Haspel told senators that she doubted the president would ever ask her to waterboard a suspect, stressing that experience had shown that the “CIA is not the right place to conduct interrogations” as it does not have the proper expertise.
The WAPO site is livecasting the hearing.
Please add what you think about all of this.
But calling Trump’s potential strike against Syria a legitimate humanitarian intervention is absurd. The most comprehensive effort to define that notion came from the Canadian government, which in 2001—in response to pleas from UN Secretary General Kofi Annan—empaneled a commission on the concept known as the “Responsibility to Protect.” That commissionoutlined several criteria that any humanitarian war must meet. No past U.S. intervention has met them fully. A new Syria strike, however, wouldn’t even come close.
One criterion was what the commission called “reasonable prospects.” A military intervention, it argued, must stand “a reasonable chance of success in halting or averting the suffering which has justified the intervention.” When Trump struck Syria for the first time last year, it may have been “reasonable” to hope an American strike would prevent Assad from using chemical weapons again. But it is utterly unreasonable today. That’s because, in the year since Trump’s strike, Assad has used chemical weapons again and again. He didn’t just apparently use them last weekend. According to armscontrol.org, he also allegedly used them on March 11, on March 7 and at least five times in January and February.
House Speaker Paul Ryan (R-Wis.) said Thursday that President Trump has broad authority to attack Syria, precluding the need for Congress to act beforehand.“The existing AUMF gives him the authority he needs to do what he may or may not do,” Ryan said during a press briefing in the Capitol.
We’re striking with the UK and France. The force is on the war.
It’s a very hot Friday here in New Orleans. I’d like to be doing anything but watching the most incompetent person in the world make kissy ass with a KGB trained despot but here it goes. How much damage to the standing, democracy, and reputation of the United States will happen because a bunch of bigoted, superstitious, white throwbacks joined a Russian conspiracy to wreck our country? Will the poster child for dementia and narcissism give away state secrets and sell out the joint goals of our NATO allies?
Has he offered us for membership in a Warsaw Pact yet?
Foreign ministries around the world are filled with anticipation over what will happen when Vladimir Putin and Donald Trump meet for the first time at the G20 summit. But veteran U.S. spies who’ve studied manipulation tactics, particularly from their Russian counterparts, are confident they know what’s going to unfold.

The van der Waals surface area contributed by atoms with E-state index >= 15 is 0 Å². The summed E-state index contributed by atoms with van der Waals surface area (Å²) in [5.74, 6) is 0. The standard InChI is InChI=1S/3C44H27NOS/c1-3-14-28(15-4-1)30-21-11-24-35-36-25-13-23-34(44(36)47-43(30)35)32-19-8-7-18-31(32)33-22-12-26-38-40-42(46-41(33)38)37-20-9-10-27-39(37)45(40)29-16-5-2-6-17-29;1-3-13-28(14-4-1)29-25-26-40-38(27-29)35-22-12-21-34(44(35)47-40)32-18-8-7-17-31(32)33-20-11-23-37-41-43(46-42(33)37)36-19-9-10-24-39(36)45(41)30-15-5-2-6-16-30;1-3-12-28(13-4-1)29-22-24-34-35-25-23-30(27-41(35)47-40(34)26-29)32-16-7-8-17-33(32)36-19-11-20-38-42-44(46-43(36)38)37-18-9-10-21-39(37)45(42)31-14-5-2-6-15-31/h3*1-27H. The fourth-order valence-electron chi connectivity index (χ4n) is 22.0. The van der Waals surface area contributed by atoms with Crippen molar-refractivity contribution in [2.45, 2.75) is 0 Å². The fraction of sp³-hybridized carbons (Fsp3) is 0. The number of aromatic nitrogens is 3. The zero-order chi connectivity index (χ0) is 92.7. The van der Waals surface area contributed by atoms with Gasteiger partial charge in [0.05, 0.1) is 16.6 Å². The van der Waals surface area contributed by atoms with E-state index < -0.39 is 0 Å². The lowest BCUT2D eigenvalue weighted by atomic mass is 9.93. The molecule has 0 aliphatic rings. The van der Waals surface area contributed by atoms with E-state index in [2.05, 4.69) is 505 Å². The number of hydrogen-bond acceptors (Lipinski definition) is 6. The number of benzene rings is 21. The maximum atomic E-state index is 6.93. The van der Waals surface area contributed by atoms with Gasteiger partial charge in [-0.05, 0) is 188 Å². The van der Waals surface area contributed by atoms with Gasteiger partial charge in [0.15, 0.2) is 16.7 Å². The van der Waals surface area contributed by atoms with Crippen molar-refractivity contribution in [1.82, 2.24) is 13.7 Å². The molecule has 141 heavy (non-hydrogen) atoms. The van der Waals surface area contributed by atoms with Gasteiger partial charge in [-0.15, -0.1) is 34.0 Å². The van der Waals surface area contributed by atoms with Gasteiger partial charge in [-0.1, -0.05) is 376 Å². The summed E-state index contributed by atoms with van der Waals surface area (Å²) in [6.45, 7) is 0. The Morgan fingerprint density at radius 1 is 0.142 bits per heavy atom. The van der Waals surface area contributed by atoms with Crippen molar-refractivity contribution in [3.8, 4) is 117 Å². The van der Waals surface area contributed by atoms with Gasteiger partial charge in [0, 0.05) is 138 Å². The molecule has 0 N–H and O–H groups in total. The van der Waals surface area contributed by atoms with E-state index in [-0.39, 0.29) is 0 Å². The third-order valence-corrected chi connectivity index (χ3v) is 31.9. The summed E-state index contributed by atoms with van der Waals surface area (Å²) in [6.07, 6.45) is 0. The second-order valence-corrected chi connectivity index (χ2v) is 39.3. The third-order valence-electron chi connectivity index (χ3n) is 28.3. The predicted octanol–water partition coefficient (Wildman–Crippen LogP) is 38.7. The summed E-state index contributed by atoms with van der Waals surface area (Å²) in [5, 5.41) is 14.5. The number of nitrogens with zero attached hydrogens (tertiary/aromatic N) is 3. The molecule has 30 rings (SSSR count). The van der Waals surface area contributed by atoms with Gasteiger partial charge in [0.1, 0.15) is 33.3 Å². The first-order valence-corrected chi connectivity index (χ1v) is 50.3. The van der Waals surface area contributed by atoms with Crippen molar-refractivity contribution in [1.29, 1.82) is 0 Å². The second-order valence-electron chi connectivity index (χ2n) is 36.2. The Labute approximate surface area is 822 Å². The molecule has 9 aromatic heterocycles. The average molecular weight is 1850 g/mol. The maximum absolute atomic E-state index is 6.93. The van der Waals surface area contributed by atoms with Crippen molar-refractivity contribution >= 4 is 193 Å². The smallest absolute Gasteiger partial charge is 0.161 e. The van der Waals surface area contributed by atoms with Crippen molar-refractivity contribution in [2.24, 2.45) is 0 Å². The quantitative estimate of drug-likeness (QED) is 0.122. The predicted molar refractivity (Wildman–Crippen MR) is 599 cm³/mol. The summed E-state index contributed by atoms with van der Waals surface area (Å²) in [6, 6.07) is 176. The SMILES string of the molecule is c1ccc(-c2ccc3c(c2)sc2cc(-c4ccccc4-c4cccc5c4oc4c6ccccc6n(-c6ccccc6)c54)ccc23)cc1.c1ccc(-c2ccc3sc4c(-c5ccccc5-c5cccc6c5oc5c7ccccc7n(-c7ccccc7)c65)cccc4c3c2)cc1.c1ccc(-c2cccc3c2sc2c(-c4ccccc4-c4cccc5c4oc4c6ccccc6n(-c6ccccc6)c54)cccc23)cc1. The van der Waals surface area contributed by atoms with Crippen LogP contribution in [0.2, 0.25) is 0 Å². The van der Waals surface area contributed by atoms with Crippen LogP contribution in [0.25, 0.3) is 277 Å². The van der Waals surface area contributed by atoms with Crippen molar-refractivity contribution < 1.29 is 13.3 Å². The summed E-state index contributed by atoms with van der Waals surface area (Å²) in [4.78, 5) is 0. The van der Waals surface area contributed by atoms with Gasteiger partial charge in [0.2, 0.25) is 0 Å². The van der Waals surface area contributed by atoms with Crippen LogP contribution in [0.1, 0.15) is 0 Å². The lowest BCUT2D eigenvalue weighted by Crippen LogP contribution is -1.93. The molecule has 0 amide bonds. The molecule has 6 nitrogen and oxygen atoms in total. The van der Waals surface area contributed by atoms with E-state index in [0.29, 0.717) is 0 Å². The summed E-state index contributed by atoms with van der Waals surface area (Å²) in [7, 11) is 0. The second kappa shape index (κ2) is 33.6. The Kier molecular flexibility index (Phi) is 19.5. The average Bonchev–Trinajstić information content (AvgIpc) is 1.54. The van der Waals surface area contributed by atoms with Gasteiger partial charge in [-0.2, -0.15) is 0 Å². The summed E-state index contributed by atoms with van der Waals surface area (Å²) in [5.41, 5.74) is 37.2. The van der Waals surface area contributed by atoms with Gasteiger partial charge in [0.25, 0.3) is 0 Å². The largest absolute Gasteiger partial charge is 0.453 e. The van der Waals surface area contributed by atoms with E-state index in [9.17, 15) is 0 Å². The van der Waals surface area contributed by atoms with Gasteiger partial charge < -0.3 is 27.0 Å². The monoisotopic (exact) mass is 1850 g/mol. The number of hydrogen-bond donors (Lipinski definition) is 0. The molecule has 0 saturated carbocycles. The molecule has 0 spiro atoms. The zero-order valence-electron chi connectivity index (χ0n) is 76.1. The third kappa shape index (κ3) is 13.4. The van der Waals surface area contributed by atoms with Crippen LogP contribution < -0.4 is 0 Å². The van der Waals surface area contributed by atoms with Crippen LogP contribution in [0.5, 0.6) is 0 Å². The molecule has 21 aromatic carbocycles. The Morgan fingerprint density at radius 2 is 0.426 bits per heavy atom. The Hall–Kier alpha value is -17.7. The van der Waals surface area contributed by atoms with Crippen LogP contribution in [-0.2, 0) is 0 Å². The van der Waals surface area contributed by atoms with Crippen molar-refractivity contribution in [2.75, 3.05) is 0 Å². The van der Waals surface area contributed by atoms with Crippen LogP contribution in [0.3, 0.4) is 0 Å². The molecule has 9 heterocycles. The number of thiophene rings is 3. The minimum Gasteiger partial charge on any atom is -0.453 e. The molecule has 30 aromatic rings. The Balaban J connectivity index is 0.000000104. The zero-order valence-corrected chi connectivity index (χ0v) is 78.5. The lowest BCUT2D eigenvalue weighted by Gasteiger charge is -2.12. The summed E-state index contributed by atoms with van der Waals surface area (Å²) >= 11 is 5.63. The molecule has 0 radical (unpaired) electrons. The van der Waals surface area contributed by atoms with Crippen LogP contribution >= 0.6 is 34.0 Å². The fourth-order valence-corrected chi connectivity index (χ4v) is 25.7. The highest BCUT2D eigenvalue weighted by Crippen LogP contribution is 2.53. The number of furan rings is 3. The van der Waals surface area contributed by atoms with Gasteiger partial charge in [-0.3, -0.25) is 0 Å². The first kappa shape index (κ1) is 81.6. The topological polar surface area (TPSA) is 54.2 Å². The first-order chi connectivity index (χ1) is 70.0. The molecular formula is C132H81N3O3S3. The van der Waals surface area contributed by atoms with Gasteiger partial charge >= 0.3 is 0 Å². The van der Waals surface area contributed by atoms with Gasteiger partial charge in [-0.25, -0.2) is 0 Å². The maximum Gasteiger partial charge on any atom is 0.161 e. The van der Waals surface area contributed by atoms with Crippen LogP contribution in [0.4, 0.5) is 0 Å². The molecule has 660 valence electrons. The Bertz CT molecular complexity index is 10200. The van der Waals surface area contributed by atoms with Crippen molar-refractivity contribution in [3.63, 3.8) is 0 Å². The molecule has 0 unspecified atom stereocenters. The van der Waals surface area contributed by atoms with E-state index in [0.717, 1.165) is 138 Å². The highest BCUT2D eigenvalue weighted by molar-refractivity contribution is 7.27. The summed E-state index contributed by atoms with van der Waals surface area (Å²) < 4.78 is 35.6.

Putin, a former KGB operations officer, will not just be practicing interpersonal diplomacy, they say. He’ll be putting his tradecraft as a spy to work. His main asset: Trump’s massive, delicate ego.
It won’t just be the expected flattery, from the spies’ perspective, though flattery is key to dealing with the “sociopathic narcissist” tendencies one ex-CIA interrogator sees in Trump. Putin is likely to stoke Trump’s ire, encourage him against his perceived enemies and validate his inclinations – particularly the ones that move U.S. policy in the directions Putin wants.
Nowhere are the stakes higher than in Moscow. The Trump-Putin meeting, say Russian politicians and Putin’s former KGB colleagues, is an overdue opportunity to equalize the Washington-Moscow relationship.
“Putin,” one-time KGB general Oleg Kalugin told The Daily Beast, “he has been in power for so many years and, by character, he knows how to handle things and how to outsmart others, including presidents of the United States.”
While everything about this meeting is momentous, the two sides are not on equal diplomatic footing. Russia’s interference in the 2016 election – something U.S. intelligence characterizes as a certainty, while Trump, again, casts doubt on that conclusion – has created a political maelstrom for Trump. Everything resulting from the meeting will be scrutinized in Washington, particularly amongst Trump’s political opposition, for signs of a quid pro quo. Meanwhile, observers have a hard time understanding what U.S. policy toward Russia, its decades-long adversary, even is anymore.
Putin is filling that vacuum. Ahead of meeting the U.S. president in Hamburg, his foreign ministry has said the agenda will concern everything from Syria to Ukraine to returning two intelligence complexes on U.S. soil – even to gay rights in Chechnya. Meanwhile, Trump national security adviser H.R. McMaster has said there won’t be a “specific agenda” for discussion, beyond “whatever the president wants to talk about.” There is confusion on the U.S. side about whether McMaster’s Russia chief, the Putin skeptic Fiona Hill, will attend the meeting.